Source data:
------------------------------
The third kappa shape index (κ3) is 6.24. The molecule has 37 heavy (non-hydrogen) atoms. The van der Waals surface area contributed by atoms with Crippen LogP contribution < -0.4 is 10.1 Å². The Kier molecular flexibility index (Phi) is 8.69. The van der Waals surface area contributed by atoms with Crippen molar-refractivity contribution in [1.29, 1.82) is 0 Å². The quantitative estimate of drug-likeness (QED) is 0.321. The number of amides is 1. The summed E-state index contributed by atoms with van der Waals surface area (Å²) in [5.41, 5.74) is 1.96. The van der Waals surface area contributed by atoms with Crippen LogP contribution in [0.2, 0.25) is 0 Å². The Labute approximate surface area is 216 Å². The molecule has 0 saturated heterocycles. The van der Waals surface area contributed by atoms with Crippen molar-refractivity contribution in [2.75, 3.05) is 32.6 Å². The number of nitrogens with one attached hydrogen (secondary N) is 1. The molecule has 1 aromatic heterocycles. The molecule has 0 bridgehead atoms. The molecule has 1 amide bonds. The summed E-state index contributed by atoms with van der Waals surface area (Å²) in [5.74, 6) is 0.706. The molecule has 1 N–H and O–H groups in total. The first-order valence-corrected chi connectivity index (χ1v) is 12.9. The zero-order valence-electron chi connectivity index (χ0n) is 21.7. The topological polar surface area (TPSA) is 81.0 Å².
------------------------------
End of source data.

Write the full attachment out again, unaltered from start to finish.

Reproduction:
The third kappa shape index (κ3) is 6.24. The molecule has 37 heavy (non-hydrogen) atoms. The van der Waals surface area contributed by atoms with Crippen LogP contribution < -0.4 is 10.1 Å². The Kier molecular flexibility index (Phi) is 8.69. The van der Waals surface area contributed by atoms with Crippen molar-refractivity contribution in [1.29, 1.82) is 0 Å². The quantitative estimate of drug-likeness (QED) is 0.321. The number of amides is 1. The summed E-state index contributed by atoms with van der Waals surface area (Å²) in [5.41, 5.74) is 1.96. The van der Waals surface area contributed by atoms with Crippen LogP contribution in [0.2, 0.25) is 0 Å². The Labute approximate surface area is 216 Å². The molecule has 0 saturated heterocycles. The van der Waals surface area contributed by atoms with Crippen molar-refractivity contribution in [2.75, 3.05) is 32.6 Å². The number of nitrogens with one attached hydrogen (secondary N) is 1. The molecule has 1 aromatic heterocycles. The molecule has 0 bridgehead atoms. The molecule has 1 amide bonds. The summed E-state index contributed by atoms with van der Waals surface area (Å²) in [5.74, 6) is 0.706. The molecule has 1 N–H and O–H groups in total. The first-order valence-corrected chi connectivity index (χ1v) is 12.9. The zero-order valence-electron chi connectivity index (χ0n) is 21.7. The topological polar surface area (TPSA) is 81.0 Å².